We’ve already mentioned how the iPhone 4’s FaceTime video conferencing feature could be used by physicians for patient care.
Dr. Felasfa Wodajo, an orthopedic oncologist wrote about a potential use: Showing video of a post-operative healing incision – such as asking a patient to manipulate the incision area for signs of pain or erythema.
Getting reimbursed for this type of care is a whole other story, but there are signs healthcare providers are one step closer to getting paid for this type of telemedicine care.
MedScape is reporting that payments for telemedicine care are gaining strength and are currently being mapped out by the Centers for Medicare and Medicaid Services and the American Medical Association.
These groups are working on methods to reimburse healthcare providers for “virtual visits” – time spent by physicians using texting, smartphone technology, and web-based communication (e-mail).
“Current payment for telemedicine includes private insurers, employers, Medicaid, and Medicare. All pay for some forms of telemedicine, such as teleradiology — offsite reading of medical images.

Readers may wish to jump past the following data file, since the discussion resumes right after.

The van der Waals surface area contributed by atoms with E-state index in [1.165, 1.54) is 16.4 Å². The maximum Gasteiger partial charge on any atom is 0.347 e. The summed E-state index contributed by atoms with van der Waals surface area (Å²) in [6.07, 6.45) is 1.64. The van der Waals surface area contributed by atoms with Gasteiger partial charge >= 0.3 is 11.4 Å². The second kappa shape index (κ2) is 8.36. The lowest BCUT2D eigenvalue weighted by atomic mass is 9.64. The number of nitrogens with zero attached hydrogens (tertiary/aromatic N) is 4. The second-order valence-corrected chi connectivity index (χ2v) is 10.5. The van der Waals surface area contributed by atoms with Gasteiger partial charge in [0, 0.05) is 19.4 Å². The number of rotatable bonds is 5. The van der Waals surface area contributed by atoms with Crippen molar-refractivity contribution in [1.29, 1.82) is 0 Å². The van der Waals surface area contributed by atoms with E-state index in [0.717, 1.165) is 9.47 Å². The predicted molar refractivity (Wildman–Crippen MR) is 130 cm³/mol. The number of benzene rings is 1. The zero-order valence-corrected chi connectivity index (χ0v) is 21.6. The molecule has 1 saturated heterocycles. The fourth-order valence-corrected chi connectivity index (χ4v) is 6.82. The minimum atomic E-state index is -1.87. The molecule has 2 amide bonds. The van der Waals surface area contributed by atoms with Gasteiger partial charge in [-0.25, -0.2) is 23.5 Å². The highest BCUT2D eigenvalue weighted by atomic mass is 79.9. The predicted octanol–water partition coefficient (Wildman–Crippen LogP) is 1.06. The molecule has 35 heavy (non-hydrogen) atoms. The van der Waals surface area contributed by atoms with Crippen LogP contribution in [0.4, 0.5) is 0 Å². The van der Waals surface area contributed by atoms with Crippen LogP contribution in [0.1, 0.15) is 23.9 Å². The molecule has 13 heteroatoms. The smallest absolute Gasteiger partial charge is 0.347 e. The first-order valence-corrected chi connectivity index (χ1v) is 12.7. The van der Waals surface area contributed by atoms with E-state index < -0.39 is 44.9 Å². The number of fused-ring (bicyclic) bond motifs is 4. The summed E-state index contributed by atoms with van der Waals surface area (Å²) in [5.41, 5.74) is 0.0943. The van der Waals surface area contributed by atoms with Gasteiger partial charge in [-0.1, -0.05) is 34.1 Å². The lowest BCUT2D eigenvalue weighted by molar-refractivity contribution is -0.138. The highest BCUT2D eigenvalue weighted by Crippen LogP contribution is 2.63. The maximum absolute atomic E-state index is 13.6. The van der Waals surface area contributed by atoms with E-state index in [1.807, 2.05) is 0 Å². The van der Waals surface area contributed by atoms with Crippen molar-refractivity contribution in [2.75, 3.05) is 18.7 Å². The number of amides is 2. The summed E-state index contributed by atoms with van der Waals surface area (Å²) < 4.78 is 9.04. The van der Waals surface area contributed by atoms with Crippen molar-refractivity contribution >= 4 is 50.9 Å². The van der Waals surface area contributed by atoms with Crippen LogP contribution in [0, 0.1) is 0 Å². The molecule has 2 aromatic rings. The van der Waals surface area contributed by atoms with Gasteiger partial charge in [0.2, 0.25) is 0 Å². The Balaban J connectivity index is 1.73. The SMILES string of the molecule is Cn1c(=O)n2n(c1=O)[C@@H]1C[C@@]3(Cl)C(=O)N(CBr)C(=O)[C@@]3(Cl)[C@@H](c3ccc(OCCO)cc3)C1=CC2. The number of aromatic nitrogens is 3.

However, payment for interactive consultations and remote monitoring of chronic care patients is limited,” Jonathan D. Linkous, chief executive officer of the ATA, Washington, DC, told Medscape Medical News.
The article goes on to mention how 12 states have already mandated heath plans that will cover telemedicine – although is varying degrees. Hopefully the state models of reimbursements for telemedicine can be used as a model for the federal government